*Morning: Matthew 1:1-17; Noon: Romans 7:13-9:5; Evening: Psalm 15
Having read the book of Genesis we now turn our attention to the genesis of Jesus. The word for “genealogy” in Mat. 1:1 is translated from the Greek, genesis, i.e. the beginning, origin, birth. Two schools of thought explain the discrepancies between Matthew and Luke’s genealogies (Cf. Luke 3:23ff). The first possibility is that Matthew is tracing Jesus legal heritage through Joseph, whose uncle (as is presumed to be Jacob) was left childless, and was thus inherited by his nephew. Luke then traces Jesus paternal heritage through Joseph, which likewise leads back to David, Abraham, and eventually the father of us all. The second possibility is that Matthew is tracing the paternal or yet still the legal heritage of Jesus through Joseph, and Luke is tracing the maternal heritage of Jesus through Mary, making special mention that Jesus was the supposed son of Joseph and diverging from there.
Other minor complexities do exist in the genealogies that may never be fully explained, but it is important to notice that both writers are careful to provide what was a perfectly acceptable and detailed account by Middle Eastern standards, while simultaneously fulfilling their theological agenda. Matthew’s agenda is to clearly portray Jesus as the authentic and true King of Jews. Notice how Matthew calls Jesus the Son of David before calling Him the Son of Abraham. Also of interest is the fourteen-generational gap that exists in each transition. Two very special observations are made in this regard. First, some have noticed a discrepancy in the number of generations when carefully counted (14-14-13?). This, however, may be solved when a double portion in the genealogy is attributed to David. Secondly, because numbers were also affixed to the Hebrew alphabet, it has been observed that David’s name is equivalent to the number fourteen. Hence, we have David’s name at the first, David given a double portion, and the number of David setting the standard for the divisions of eras in Jesus ancestry. What’s the message? The son of the king, the King of all kings, has arrived!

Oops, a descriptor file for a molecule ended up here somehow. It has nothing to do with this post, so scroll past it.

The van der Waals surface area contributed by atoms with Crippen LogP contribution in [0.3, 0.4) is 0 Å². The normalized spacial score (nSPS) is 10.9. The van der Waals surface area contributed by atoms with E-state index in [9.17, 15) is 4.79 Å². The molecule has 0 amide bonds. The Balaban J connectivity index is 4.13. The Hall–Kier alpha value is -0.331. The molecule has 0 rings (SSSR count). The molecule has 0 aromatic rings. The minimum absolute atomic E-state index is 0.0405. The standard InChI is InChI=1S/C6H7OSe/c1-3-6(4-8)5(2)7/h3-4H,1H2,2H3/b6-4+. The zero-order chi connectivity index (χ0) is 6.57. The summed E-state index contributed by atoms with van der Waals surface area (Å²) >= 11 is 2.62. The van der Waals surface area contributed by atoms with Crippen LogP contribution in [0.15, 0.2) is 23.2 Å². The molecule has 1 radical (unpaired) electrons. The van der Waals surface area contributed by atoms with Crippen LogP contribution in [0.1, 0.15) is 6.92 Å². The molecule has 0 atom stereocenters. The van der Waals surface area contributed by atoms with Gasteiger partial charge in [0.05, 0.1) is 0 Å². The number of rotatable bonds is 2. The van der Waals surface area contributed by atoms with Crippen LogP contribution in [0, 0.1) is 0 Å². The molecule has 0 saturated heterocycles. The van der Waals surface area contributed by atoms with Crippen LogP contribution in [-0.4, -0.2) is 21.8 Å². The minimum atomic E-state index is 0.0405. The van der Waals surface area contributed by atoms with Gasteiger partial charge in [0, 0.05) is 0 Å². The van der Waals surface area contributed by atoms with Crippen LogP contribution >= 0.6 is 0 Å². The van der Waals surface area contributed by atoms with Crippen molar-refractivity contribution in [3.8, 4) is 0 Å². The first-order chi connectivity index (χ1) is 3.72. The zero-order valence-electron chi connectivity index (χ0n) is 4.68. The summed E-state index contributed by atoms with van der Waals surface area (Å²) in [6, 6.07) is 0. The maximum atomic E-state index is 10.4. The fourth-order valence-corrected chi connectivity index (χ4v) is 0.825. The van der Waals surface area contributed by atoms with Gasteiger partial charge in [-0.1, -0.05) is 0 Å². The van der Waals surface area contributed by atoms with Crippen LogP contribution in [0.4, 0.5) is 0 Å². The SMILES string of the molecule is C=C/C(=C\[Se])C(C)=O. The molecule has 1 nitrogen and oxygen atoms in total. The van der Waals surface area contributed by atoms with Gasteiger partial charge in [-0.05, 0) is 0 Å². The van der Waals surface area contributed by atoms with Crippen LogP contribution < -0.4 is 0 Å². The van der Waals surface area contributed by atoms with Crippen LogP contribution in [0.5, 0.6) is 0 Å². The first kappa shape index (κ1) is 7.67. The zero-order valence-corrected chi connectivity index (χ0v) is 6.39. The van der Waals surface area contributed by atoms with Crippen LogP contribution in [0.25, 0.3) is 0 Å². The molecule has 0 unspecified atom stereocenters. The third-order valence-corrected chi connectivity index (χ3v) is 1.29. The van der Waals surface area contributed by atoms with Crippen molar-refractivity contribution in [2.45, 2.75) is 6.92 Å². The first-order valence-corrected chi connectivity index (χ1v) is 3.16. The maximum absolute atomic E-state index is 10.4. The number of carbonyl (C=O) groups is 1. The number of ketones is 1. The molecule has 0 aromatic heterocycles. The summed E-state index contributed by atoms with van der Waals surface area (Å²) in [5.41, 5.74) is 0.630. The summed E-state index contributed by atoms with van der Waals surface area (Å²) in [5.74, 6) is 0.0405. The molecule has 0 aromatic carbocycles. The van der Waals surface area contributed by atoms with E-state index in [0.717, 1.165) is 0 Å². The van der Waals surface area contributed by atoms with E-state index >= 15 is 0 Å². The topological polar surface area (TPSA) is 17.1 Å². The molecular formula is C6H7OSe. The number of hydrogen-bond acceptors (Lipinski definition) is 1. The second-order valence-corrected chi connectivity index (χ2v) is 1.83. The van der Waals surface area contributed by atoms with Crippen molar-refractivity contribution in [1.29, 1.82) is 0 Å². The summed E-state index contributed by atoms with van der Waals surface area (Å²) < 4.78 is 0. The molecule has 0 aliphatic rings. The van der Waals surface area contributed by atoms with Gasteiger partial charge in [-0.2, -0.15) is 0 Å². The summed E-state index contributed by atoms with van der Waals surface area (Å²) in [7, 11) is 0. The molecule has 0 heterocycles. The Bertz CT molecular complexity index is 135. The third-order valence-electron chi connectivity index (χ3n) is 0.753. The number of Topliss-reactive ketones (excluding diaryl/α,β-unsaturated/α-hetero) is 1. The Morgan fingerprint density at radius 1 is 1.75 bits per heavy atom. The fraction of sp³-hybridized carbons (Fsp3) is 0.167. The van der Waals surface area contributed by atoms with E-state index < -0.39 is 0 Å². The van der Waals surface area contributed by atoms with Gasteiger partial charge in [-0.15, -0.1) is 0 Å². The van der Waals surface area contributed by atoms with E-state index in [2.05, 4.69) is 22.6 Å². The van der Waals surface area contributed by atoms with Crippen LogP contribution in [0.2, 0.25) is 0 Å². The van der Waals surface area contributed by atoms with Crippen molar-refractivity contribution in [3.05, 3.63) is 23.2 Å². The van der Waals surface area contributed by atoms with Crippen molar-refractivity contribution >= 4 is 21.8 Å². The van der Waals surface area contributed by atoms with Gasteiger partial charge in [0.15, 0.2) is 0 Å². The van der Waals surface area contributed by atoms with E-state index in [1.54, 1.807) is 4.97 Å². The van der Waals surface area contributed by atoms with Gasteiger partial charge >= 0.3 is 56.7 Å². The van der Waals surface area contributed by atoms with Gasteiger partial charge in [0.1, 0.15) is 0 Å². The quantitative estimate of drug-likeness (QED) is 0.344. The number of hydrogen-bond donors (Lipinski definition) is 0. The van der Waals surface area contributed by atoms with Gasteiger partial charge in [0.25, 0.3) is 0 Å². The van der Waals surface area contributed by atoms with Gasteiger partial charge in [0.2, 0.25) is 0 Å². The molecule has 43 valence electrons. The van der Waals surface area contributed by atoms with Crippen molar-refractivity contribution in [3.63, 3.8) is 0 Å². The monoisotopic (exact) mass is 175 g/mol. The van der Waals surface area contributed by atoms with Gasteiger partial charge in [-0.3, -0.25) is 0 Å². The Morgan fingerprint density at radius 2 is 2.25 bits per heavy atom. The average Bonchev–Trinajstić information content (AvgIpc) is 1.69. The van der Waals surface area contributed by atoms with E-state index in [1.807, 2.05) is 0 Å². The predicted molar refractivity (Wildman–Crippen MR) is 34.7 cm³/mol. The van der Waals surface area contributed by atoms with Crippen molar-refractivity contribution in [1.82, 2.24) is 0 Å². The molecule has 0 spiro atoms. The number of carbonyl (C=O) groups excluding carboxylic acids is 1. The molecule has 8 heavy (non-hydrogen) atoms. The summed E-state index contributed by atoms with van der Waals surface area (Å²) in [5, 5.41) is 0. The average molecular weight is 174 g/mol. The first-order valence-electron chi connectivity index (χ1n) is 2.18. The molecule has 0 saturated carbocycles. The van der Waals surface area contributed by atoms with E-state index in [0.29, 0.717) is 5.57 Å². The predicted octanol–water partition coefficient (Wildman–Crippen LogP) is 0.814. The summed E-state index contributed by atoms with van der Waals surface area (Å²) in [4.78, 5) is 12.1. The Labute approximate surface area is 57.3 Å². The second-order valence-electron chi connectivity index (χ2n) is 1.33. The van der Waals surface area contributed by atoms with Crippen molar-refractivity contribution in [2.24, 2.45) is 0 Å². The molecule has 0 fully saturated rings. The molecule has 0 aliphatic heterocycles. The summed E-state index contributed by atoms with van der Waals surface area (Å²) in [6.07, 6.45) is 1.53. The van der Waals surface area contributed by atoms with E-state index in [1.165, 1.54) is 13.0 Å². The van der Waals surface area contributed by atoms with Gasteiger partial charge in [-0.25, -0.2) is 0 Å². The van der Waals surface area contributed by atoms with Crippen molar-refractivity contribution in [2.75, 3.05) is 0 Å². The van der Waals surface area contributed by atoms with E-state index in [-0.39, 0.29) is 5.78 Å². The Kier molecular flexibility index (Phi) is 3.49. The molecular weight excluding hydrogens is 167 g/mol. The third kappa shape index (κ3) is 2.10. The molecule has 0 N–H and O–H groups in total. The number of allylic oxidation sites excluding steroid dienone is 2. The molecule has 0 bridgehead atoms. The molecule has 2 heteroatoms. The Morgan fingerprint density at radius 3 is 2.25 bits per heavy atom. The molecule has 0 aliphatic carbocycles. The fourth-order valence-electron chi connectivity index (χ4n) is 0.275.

O’ worship the King all glorious above and below!
*[Editor’s Note]: One of the great things about utilizing a live daily devotional companion is that we can shift gears at anytime without being set in place by the rigidness of a book. The purpose of this shift is to give more attention to our year-long preaching theme, “Walking with Jesus.” We will now give daily attention to the gospel accounts and carefully attend the life of Jesus throughout the year. Our noon readings will complete Romans, and then return to Exodus to complete the entire Old Testament, Acts, and the rest of the epistles in the New Testament until the end of the year.